‘to go for a short/ long call’ - meaning: to go to the bathroom for either number one or two (see, we also got an euphemism for that, because it seems too embarrassing to say that we gotta pee or poo!)
‘to be lost’ - meaning: you haven’t been around for some time, people didn’t see you in a while. So, people will all the time tell me that I have been lost when I return from one of my trips. And in fact, they have a way of saying it that makes me feel somewhat guilty for not letting them know that I am travelling. (The same goes for their concern when they tell me that I am tired or hungry, when they actually mean to ask me if I am.)
‘the Adhollas’ - meaning: all the people who are with Adholla either at that moment or in general. Thus, Helene and Adholla are the Adhollas, yet his family would also be the Adhollas. Yet, when Helene is not with him, but with me, we could be the Helenes or the Nicoles (depending on who is speaking). And this one I love. Pick a name and make it plural to mean the entire group. No wasting time of saying ‘the group of 18 Danes that arrived last month with Karsten’, just call it ‘the Karstens’ and we all know what you mean!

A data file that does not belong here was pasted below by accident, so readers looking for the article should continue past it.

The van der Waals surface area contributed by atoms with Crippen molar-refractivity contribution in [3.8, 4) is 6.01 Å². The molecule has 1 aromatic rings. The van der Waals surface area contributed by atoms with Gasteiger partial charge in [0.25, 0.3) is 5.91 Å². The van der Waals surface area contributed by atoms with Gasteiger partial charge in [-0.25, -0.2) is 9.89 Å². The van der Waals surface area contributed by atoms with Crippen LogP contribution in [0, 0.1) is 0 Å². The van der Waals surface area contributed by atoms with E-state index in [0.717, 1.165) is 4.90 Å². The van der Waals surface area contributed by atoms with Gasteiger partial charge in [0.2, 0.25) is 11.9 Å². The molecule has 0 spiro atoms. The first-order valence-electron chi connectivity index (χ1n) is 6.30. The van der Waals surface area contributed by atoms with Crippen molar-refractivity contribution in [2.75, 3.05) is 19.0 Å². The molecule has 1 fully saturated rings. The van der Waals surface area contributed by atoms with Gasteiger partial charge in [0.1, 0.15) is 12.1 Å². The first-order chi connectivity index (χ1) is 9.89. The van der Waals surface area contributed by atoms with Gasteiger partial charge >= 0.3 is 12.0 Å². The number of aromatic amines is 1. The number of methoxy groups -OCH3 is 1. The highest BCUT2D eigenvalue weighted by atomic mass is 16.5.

So, now that you are up to date with the Uganlish, let me tell you about beating the buffalo. They have this Luganda saying here: ‘Okubye emboogo’ (you have beaten a buffalo). It is used to denote the incorrect use of English. So, here I am telling this guy (the same who told me I speak as good English as a Ugandan) that I prefer juice to soda. He starts laughing and said: ‘Okubye emboogo.’ - I had beaten a buffalo. Now, fair enough, English is not my first language, but what could I have possibly said wrong in such a simple sentence? He enlightened me by explaining that ‘juice’ is pronounced [dzu:i:s] and not [dzu:s], as I have mistakenly done (sorry for my crude phonetics). Wonder who really has beaten that buffalo!